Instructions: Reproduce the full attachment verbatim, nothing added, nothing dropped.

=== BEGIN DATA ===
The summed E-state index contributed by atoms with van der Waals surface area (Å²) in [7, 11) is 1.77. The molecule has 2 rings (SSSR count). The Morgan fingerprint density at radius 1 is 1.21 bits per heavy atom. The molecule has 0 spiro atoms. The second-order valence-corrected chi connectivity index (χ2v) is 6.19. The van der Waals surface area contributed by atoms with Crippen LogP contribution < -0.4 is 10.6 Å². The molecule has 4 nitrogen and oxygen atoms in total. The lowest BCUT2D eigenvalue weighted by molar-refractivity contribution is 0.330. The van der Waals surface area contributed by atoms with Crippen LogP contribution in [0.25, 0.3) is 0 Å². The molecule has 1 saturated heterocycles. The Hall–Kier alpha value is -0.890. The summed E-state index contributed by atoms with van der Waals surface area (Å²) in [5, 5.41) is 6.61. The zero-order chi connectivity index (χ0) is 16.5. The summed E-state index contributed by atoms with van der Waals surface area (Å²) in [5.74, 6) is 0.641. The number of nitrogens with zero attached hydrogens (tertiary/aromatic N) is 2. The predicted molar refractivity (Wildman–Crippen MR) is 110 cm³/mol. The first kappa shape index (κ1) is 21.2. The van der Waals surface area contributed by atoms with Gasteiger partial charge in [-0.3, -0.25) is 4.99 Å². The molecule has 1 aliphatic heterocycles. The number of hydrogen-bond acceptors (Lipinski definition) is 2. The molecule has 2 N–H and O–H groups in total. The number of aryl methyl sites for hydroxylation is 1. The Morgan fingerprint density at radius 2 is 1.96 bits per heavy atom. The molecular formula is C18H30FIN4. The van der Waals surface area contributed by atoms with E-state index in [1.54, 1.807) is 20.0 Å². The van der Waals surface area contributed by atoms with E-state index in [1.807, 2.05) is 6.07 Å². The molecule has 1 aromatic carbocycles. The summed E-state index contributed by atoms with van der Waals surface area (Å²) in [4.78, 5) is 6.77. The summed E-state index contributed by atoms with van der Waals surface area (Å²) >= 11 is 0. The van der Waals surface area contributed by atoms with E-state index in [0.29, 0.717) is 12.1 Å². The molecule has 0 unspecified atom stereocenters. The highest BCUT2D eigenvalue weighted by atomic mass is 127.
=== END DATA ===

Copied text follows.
The summed E-state index contributed by atoms with van der Waals surface area (Å²) in [7, 11) is 1.77. The molecule has 2 rings (SSSR count). The Morgan fingerprint density at radius 1 is 1.21 bits per heavy atom. The molecule has 0 spiro atoms. The second-order valence-corrected chi connectivity index (χ2v) is 6.19. The van der Waals surface area contributed by atoms with Crippen LogP contribution < -0.4 is 10.6 Å². The molecule has 4 nitrogen and oxygen atoms in total. The lowest BCUT2D eigenvalue weighted by molar-refractivity contribution is 0.330. The van der Waals surface area contributed by atoms with Crippen LogP contribution in [0.25, 0.3) is 0 Å². The molecule has 1 saturated heterocycles. The Hall–Kier alpha value is -0.890. The summed E-state index contributed by atoms with van der Waals surface area (Å²) in [5, 5.41) is 6.61. The zero-order chi connectivity index (χ0) is 16.5. The summed E-state index contributed by atoms with van der Waals surface area (Å²) in [5.74, 6) is 0.641. The number of nitrogens with zero attached hydrogens (tertiary/aromatic N) is 2. The predicted molar refractivity (Wildman–Crippen MR) is 110 cm³/mol. The first kappa shape index (κ1) is 21.2. The van der Waals surface area contributed by atoms with Gasteiger partial charge in [-0.3, -0.25) is 4.99 Å². The molecule has 1 aliphatic heterocycles. The number of hydrogen-bond acceptors (Lipinski definition) is 2. The molecule has 2 N–H and O–H groups in total. The number of aryl methyl sites for hydroxylation is 1. The Morgan fingerprint density at radius 2 is 1.96 bits per heavy atom. The molecular formula is C18H30FIN4. The van der Waals surface area contributed by atoms with E-state index in [1.54, 1.807) is 20.0 Å². The van der Waals surface area contributed by atoms with E-state index in [1.807, 2.05) is 6.07 Å². The molecule has 1 aromatic carbocycles. The summed E-state index contributed by atoms with van der Waals surface area (Å²) in [4.78, 5) is 6.77. The summed E-state index contributed by atoms with van der Waals surface area (Å²) >= 11 is 0. The van der Waals surface area contributed by atoms with E-state index in [0.29, 0.717) is 12.1 Å². The molecule has 0 unspecified atom stereocenters. The highest BCUT2D eigenvalue weighted by atomic mass is 127.